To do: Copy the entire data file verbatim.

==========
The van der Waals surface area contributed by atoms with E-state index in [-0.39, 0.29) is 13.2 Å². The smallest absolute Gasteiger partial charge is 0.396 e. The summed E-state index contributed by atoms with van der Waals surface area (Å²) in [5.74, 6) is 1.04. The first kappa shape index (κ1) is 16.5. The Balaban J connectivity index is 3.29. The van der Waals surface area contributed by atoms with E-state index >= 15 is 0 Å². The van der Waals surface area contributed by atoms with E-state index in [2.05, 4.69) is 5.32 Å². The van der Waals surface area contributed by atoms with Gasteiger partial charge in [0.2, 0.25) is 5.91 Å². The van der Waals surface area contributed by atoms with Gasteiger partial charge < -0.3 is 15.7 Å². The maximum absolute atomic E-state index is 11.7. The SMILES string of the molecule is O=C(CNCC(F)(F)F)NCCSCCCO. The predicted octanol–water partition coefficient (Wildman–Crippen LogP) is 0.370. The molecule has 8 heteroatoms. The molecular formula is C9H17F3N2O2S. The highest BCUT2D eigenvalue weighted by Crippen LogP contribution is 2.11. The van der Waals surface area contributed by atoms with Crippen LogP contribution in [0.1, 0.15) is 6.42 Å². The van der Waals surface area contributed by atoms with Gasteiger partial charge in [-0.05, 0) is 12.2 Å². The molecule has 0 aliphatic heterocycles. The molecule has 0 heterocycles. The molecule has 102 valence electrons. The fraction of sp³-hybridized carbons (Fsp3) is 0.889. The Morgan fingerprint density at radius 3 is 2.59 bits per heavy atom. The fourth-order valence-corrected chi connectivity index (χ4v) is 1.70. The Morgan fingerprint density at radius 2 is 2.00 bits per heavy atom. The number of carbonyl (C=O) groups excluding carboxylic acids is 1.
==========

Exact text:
The van der Waals surface area contributed by atoms with E-state index in [-0.39, 0.29) is 13.2 Å². The smallest absolute Gasteiger partial charge is 0.396 e. The summed E-state index contributed by atoms with van der Waals surface area (Å²) in [5.74, 6) is 1.04. The first kappa shape index (κ1) is 16.5. The Balaban J connectivity index is 3.29. The van der Waals surface area contributed by atoms with E-state index >= 15 is 0 Å². The van der Waals surface area contributed by atoms with E-state index in [2.05, 4.69) is 5.32 Å². The van der Waals surface area contributed by atoms with Gasteiger partial charge in [0.2, 0.25) is 5.91 Å². The van der Waals surface area contributed by atoms with Gasteiger partial charge < -0.3 is 15.7 Å². The maximum absolute atomic E-state index is 11.7. The SMILES string of the molecule is O=C(CNCC(F)(F)F)NCCSCCCO. The predicted octanol–water partition coefficient (Wildman–Crippen LogP) is 0.370. The molecule has 8 heteroatoms. The molecular formula is C9H17F3N2O2S. The highest BCUT2D eigenvalue weighted by Crippen LogP contribution is 2.11. The van der Waals surface area contributed by atoms with Crippen LogP contribution in [0.1, 0.15) is 6.42 Å². The van der Waals surface area contributed by atoms with Gasteiger partial charge in [-0.05, 0) is 12.2 Å². The molecule has 0 aliphatic heterocycles. The molecule has 0 heterocycles. The molecule has 102 valence electrons. The fraction of sp³-hybridized carbons (Fsp3) is 0.889. The Morgan fingerprint density at radius 3 is 2.59 bits per heavy atom. The fourth-order valence-corrected chi connectivity index (χ4v) is 1.70. The Morgan fingerprint density at radius 2 is 2.00 bits per heavy atom. The number of carbonyl (C=O) groups excluding carboxylic acids is 1.